Throughout my schooling, all 14-16 years of it, the one subject that has never wavered from my favourite subject list was English. Other subjects came and went, depending on marks, general understandability, how much I liked the teacher and so on. I studied in an English medium school so, English was everywhere for me and has been one of my strongest assets through the years, due to in part the heavy reading I have done and the amount of attention I have always paid in English. I always tried to have a great relationship with my English teachers(Even when they seemed impossible to my teenage self) because I just really really loved it so much. Just to put this in perspective, my love for it was so all-consuming I sat and read a whole children’s English dictionary for fun. (Really, just get that I was just a giant language nerd.) It is the language I think in and the one I eventually chose to write in, when I discovered a different passion of mine.

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My actual mother tongue, Hindi, was a language I struggled with for a bit majorly with writing it, speaking was very natural(obviously); it’s a completely different script, we were not exposed enough to it, writing it didn’t come to me as naturally as English did(again, probably a lack of exposure thing) and whatnot but I eventually found the beauty within it too. During 9th-10th grade my Hindi curriculum was composed of mostly heavy-duty old and new Hindi literature and classics and these two years did wonders to my vocabulary and command in the language. It was then that Hindi became enjoyable for me, I had been good at it for a few years by then but now I liked being good at it and using it. Still, not as much as English because that was my comfort zone, my proverbial home within the world of languages.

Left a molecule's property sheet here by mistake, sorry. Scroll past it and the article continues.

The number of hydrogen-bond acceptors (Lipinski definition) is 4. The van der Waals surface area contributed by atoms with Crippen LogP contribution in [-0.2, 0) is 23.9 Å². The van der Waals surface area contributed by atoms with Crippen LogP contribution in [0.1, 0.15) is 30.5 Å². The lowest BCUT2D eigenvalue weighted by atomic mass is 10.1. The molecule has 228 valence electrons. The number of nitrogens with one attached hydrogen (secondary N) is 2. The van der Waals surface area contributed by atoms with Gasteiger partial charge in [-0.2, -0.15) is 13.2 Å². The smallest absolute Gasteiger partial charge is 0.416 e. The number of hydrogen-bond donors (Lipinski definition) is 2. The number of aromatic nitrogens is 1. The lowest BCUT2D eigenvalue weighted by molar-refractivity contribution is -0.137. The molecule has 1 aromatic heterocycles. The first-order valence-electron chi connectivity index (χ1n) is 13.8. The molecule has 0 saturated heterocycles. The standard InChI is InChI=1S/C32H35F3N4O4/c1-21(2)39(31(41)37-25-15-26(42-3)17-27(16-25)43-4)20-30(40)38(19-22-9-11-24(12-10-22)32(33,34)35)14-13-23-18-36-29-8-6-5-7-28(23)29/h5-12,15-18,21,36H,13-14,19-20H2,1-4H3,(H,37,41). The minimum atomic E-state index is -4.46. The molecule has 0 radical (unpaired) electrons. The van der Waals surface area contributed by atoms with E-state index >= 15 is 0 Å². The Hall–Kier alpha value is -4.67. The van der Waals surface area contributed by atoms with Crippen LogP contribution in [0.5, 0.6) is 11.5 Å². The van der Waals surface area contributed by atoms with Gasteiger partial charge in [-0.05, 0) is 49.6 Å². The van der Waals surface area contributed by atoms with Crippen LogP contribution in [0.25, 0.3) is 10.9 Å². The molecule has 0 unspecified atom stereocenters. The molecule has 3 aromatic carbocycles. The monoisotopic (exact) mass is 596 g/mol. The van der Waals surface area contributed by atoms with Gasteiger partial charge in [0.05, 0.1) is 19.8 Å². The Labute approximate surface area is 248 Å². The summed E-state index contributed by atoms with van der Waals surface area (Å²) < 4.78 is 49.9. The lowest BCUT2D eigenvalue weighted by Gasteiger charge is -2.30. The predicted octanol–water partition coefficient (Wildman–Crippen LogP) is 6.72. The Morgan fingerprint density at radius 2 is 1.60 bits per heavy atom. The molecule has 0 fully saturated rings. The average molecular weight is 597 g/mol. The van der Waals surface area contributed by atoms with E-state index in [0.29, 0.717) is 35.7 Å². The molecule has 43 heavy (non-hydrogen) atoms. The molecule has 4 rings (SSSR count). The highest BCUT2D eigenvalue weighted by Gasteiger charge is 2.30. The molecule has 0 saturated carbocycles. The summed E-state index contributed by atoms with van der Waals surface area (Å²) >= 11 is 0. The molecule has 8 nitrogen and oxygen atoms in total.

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I was 11 when I realised I had a major soft spot for languages. We had to choose a third language to study alongside Hindi and English. I took German and absolutely loved it. I loved learning new words, learning to count, trying to read, practising pronunciations, listening to people speak in German and whatnot. I just loved learning languages. Languages, I was certain, were my thing. So, I thrived learning German till 8th grade and even gave the FIT in Deutsch exam(The official exam administered by the Goethe Institut to prove proficiency in german) I ended up getting the highest marks in Speaking and missing the full score by a very little margin. I also loved my german teacher, as has already been mentioned, the teachers were an important part of the equation to me because they had all the knowledge and I wanted nay needed it.

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I consider people who know multiple languages to be extremely wise and knowledgeable and the best people all around. (Did you know Audrey Hepburn spoke 5? How cool is that?) It is my most ardent dream to know and speak as many languages as I possibly can. For now, I am somewhere on the road between bilingual and trilingual; I know, understand and speak Hindi and English extremely well and know just enough German to get by, if I absolutely had to.